‘Fatal flaw’: LRT evaluators sought to disqualify SNC-Lavalin’s bid for Trillium Line extension

gladstone
Gladstone Station on the forthcoming stage two development of the north-south Trillium Line.

Newly released documents show the extent of the failings in SNC-Lavalin’s original bid to take on the southern extension of Ottawa’s light-rail transit system, as the technical evaluators sought to disqualify the ultimately successful proponent from continuing through the process.

Reports had already surfaced that contractor SNC-Lavalin, which won the $1.6-billion contract last spring to extend the Trillium Line farther south, did not meet the technical threshold in its bid to construct the next phase of Ottawa’s LRT.

But a memo from Michael Morgan, Ottawa’s director of rail construction, released late Thursday evening contained documents detailing the technical evaluation process for the transit line’s east-west and southern extensions and the extent of SNC-Lavalin’s shortcomings.

The contractor’s submission was dubbed “generic” and “poorly written” by the five-person evaluation team. The bid was deemed to have factual errors, failed to include key packages of information and contained no details for a signalling and train control system, and SNC-Lavalin planned to staff the project with workers who had “insufficient” experience. The bid also did not, for example, include plans for clearing snow and ice from the tracks in winter.

SNC-Lavalin apparently had not received critical information on the types of trains currently on the Trillium Line from manufacturer Alstom, an oversight the technical evaluators called a “fatal flaw.”

Each of the three construction consortiums vying to extend the Trillium Line as part of the stage two LRT procurement process needed to pass a minimum threshold of 70 per cent on the technical portion of the evaluation. While the other two contenders both scored above 84 per cent on their bids, TransitNext ​– the name SNC-Lavalin was using in its bid ​– received only 63 per cent.

In closing comments, the technical evaluation committee wrote in “unanimous consensus” that SNC-Lavalin should not be allowed to continue in the procurement process. It added that “resolving all of the major issues identified in the submission would be a lengthy and likely impractical process.”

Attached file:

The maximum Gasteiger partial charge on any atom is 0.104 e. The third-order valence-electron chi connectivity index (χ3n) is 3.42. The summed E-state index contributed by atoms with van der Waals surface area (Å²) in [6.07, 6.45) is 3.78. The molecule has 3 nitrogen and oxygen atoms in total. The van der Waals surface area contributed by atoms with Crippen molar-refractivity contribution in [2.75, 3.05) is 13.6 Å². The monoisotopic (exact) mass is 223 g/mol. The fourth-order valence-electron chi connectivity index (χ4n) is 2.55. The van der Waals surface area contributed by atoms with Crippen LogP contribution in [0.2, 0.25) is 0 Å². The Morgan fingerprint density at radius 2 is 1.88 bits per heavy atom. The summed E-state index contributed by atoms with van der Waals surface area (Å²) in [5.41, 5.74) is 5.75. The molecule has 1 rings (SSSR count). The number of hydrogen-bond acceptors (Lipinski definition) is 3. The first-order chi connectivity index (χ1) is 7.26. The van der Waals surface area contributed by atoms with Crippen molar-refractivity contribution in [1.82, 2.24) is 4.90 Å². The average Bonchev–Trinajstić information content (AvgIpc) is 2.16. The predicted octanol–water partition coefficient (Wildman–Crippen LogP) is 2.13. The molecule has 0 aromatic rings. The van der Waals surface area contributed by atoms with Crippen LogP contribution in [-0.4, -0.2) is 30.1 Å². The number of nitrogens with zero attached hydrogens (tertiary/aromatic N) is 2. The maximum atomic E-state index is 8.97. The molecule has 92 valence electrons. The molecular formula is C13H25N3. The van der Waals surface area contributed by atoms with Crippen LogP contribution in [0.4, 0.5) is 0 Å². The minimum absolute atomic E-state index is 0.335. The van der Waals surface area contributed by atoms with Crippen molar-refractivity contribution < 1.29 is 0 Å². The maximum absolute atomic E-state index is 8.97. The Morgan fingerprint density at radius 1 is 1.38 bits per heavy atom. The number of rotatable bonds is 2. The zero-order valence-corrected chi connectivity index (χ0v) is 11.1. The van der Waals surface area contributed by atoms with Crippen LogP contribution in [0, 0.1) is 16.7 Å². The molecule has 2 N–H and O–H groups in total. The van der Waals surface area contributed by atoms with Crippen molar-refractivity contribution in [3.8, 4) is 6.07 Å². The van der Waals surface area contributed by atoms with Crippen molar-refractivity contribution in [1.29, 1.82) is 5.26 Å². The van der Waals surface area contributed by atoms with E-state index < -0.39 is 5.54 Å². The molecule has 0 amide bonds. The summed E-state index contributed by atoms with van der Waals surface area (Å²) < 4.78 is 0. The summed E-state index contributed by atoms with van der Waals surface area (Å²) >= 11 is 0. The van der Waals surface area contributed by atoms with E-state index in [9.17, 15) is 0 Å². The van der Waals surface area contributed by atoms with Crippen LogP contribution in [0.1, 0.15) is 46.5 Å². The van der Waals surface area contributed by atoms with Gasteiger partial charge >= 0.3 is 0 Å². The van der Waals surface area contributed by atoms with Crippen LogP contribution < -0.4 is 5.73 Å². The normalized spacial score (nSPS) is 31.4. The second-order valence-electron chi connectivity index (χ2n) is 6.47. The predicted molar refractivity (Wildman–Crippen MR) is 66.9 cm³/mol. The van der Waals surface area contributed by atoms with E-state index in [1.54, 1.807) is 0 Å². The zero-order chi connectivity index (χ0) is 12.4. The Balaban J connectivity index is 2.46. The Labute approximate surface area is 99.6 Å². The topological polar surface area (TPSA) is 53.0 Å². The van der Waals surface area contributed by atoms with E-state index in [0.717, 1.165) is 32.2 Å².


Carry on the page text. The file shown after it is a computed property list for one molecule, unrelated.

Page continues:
The technical committee’s initial evaluations were then reviewed by the bid evaluation steering committee, which sought to clarify the scoring criteria used throughout the process. Specifically, it looked to highlight points raised in the evaluation that fell outside the scope of the original request for proposals. The identities of all proponents involved in the procurement process were kept confidential at this time, according to Morgan’s memo.

Following the steering committee’s directions, each proponent’s original bids were rescored; while each consortium’s technical grade rose following re-evalution, TransitNext received a score of just 67 per cent – still below the stated minimum.

Despite this, the bid evaluation steering committee and the executive steering committee collectively decided to allow the lowest-scoring proposal to proceed to the financial evaluation stage of the process.

“Both (committees) felt that the use of discretion for the technical evaluations to continue one team through the process was appropriate and is in the best interests of the city and taxpayers,” Morgan wrote in his note.

Each proponent’s final scores were derived from the combined technical and financial evaluations. SNC-Lavalin’s bid had the lowest cost associated with the project, so even though it scored the lowest on the technical scale, the bid was ultimately chosen as the preferred option to extend the Trillium Line.

Morgan wrote in his memo that after TransitNext was chosen as the preferred proponent, the city held a series of meetings with the contractor to remedy the technical shortcomings in the original bid before the choice was presented to city council last February.